I don’t think I’m giving anything away to say that by the end we learn Sadness is just as important as Joy in maintaining a healthy personality. Which for an animated kids movie is actually one hell of a deep message to be going for. Will it go over kids’ heads? The depth of it will, but not the story or the characters. Docter pulls off what I think every adult—especially ones with kids who want to watch the same animated movies over and over again—wishes of animated movies: he’s made a movie fun for kids and profound for adults. With plenty of good jokes.
I can easily imagine kids loving Inside Out now…and then watching it again twenty years later and being blown away by everything they didn’t get as kids. Kids will love the imagination on display and the humor, but I doubt the movie will make them teary-eyed. Adults? Oh yes. The sadness evoked by the movie comes from the knowledge of what it means to lose cherished memories, to change, to grow up. It evokes a nostalgic sadness for one’s own past. The memories of what we had to give up to grow up are neither sad not joyful. They’re both and they’re neither, or they’re one and the same. It’s complicated.
Keeping things light, and weird, there’s Bing Bong (Richard Kind), a part cat, part elephant, part ball of cotton candy, part dolphin imaginary friend of Riley’s she’s almost, but not quite, entirely forgotten about. He’s instrumental in helping Joy and Sadness make the long journey back to headquarters. He’s also hilarious and bizarre and I admit I kind of want whatever adoarable stuffed animal version of him must surely be for sale.
Another of my favorite locations was, naturally, the Dream Factory, protrayed as a movie studio in which dreams are filmed.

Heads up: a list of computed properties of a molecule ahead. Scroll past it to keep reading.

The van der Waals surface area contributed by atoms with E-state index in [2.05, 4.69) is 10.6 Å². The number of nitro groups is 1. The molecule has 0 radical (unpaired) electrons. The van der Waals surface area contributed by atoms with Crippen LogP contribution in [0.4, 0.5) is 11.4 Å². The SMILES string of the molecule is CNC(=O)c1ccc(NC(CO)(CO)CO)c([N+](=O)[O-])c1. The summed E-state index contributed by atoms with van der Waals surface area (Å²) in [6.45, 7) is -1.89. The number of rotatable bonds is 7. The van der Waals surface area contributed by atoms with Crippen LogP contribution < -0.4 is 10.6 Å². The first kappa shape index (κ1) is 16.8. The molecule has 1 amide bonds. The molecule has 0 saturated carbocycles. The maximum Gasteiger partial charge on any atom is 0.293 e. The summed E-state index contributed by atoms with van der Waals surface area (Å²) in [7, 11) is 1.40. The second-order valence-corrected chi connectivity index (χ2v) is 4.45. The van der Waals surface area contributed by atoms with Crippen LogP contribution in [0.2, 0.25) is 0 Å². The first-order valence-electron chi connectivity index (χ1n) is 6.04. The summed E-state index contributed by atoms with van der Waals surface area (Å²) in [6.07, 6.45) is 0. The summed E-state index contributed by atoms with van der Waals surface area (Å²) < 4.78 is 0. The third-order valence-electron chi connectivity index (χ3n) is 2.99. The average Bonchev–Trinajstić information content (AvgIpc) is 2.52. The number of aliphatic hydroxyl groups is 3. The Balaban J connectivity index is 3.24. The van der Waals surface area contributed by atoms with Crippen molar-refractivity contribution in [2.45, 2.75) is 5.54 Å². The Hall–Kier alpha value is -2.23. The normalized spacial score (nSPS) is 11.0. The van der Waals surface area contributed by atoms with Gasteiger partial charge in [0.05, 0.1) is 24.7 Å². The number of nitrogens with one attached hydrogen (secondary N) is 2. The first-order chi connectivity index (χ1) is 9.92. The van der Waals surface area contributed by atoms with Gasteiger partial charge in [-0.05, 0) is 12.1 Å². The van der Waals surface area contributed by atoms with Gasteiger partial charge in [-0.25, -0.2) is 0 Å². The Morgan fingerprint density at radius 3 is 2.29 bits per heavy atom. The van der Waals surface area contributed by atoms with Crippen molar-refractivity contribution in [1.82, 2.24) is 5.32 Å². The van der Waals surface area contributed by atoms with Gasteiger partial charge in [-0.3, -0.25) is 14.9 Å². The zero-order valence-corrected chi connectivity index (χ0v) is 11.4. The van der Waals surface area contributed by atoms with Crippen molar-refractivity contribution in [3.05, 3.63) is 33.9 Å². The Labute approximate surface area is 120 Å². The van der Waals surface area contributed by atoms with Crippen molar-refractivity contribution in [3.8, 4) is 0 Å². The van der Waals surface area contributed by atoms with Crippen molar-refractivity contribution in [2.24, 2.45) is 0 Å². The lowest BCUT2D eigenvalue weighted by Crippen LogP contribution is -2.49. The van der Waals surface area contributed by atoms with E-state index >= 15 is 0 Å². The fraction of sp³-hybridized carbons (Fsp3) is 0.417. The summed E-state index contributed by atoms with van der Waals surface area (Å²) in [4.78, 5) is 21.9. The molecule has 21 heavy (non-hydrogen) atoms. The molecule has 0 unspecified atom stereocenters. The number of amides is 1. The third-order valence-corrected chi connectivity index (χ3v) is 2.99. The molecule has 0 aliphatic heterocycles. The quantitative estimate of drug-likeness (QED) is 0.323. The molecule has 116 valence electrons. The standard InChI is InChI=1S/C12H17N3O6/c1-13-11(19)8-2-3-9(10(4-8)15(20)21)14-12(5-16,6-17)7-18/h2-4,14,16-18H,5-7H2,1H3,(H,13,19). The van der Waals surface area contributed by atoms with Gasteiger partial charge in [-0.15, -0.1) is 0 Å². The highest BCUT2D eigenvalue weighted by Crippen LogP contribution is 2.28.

We get a few brief peeks into the minds of other characters, mostly at the end of the movie. One scene mid-movie brings us inside the minds of Riley’s parents. It’s funny, but their characters are never developed. They’re just “parents.” In a way, Riley’s journey feels kind of brief and simple; her potential change of personality is told over the course of only a few days. But in another way, Riley herself isn’t the main character. If anyone is, it’s Sadness. She’s the one who makes the biggest journey of self-discovery.
I hope Pixar continues to take chances like this. But it may be a while before we get something as imaginative and unusual as Inside Out. Next up is a flick about dinosaurs, followed by any number of sequels. Speaking of which, expect one for Inside Out. Few movies are as well set up for sequelization as this one. Who knows what madness lies inside the mind of a teenage girl?
Inside Out had me crying buckets. My favorite Pixar movie since the first 5 minutes of Up, and before that, the Incredibles.
I’m still a little shocked at how mature the themes of the film are. In the theater I saw it in, when the final turning point hit, there were many confused and even anguished noises from the kids. While other Pixar has certainly mined tragedy to create drama, I can think of no other that ends with a such a note of, well, sadness.
A brave choice and one I’m glad seems to have worked with audiences. Still, I’ll wait until my daughter is a bit older to show her this one, than I would to show her any of the others.
I think the only thing I didn’t like about it was the oddly bubbly/fuzzy character design of the emotions. Kept making me think my glasses were dirty.
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I watched this last week with the Mrs. It did nothing for me at all, I found it to be all High Concept but the ideas weren’t translated into an effective story for me. Clearly I’m in the minority though…